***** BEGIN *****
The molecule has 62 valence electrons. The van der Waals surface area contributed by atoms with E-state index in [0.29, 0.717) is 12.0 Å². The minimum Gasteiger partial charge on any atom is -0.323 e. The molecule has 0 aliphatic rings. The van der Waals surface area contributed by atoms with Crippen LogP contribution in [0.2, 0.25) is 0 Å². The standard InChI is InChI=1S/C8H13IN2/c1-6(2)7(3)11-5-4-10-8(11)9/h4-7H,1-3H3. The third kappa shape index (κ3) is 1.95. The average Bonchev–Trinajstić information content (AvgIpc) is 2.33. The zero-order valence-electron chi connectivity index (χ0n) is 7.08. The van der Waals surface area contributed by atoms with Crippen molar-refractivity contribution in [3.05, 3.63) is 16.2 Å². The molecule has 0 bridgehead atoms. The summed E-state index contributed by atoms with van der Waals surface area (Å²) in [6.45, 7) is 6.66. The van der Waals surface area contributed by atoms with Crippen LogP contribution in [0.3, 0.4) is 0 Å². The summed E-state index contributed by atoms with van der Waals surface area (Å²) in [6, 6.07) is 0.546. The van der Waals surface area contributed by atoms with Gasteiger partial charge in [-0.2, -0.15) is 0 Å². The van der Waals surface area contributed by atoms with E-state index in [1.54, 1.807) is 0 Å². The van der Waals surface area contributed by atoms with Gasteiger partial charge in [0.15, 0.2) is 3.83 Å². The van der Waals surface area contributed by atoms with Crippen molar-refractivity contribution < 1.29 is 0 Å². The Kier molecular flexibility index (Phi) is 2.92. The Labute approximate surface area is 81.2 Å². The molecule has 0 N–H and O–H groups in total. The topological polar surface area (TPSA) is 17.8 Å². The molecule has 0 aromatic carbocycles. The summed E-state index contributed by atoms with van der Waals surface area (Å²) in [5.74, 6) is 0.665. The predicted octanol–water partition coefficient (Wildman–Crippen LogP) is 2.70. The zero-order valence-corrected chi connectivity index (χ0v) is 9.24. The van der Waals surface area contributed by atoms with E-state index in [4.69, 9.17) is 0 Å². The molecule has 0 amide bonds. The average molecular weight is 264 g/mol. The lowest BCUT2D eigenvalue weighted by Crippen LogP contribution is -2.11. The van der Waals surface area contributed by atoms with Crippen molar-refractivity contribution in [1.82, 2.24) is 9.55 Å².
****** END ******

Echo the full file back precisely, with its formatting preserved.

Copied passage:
The molecule has 62 valence electrons. The van der Waals surface area contributed by atoms with E-state index in [0.29, 0.717) is 12.0 Å². The minimum Gasteiger partial charge on any atom is -0.323 e. The molecule has 0 aliphatic rings. The van der Waals surface area contributed by atoms with Crippen LogP contribution in [0.2, 0.25) is 0 Å². The standard InChI is InChI=1S/C8H13IN2/c1-6(2)7(3)11-5-4-10-8(11)9/h4-7H,1-3H3. The third kappa shape index (κ3) is 1.95. The average Bonchev–Trinajstić information content (AvgIpc) is 2.33. The zero-order valence-electron chi connectivity index (χ0n) is 7.08. The van der Waals surface area contributed by atoms with Crippen molar-refractivity contribution in [3.05, 3.63) is 16.2 Å². The molecule has 0 bridgehead atoms. The summed E-state index contributed by atoms with van der Waals surface area (Å²) in [6.45, 7) is 6.66. The van der Waals surface area contributed by atoms with Crippen LogP contribution in [0.3, 0.4) is 0 Å². The summed E-state index contributed by atoms with van der Waals surface area (Å²) in [6, 6.07) is 0.546. The van der Waals surface area contributed by atoms with Gasteiger partial charge in [-0.2, -0.15) is 0 Å². The van der Waals surface area contributed by atoms with E-state index in [1.54, 1.807) is 0 Å². The van der Waals surface area contributed by atoms with Gasteiger partial charge in [0.15, 0.2) is 3.83 Å². The van der Waals surface area contributed by atoms with Crippen molar-refractivity contribution < 1.29 is 0 Å². The Kier molecular flexibility index (Phi) is 2.92. The Labute approximate surface area is 81.2 Å². The molecule has 0 N–H and O–H groups in total. The topological polar surface area (TPSA) is 17.8 Å². The molecule has 0 aromatic carbocycles. The summed E-state index contributed by atoms with van der Waals surface area (Å²) in [5.74, 6) is 0.665. The predicted octanol–water partition coefficient (Wildman–Crippen LogP) is 2.70. The zero-order valence-corrected chi connectivity index (χ0v) is 9.24. The van der Waals surface area contributed by atoms with E-state index in [4.69, 9.17) is 0 Å². The molecule has 0 amide bonds. The average molecular weight is 264 g/mol. The lowest BCUT2D eigenvalue weighted by Crippen LogP contribution is -2.11. The van der Waals surface area contributed by atoms with Crippen molar-refractivity contribution in [1.82, 2.24) is 9.55 Å².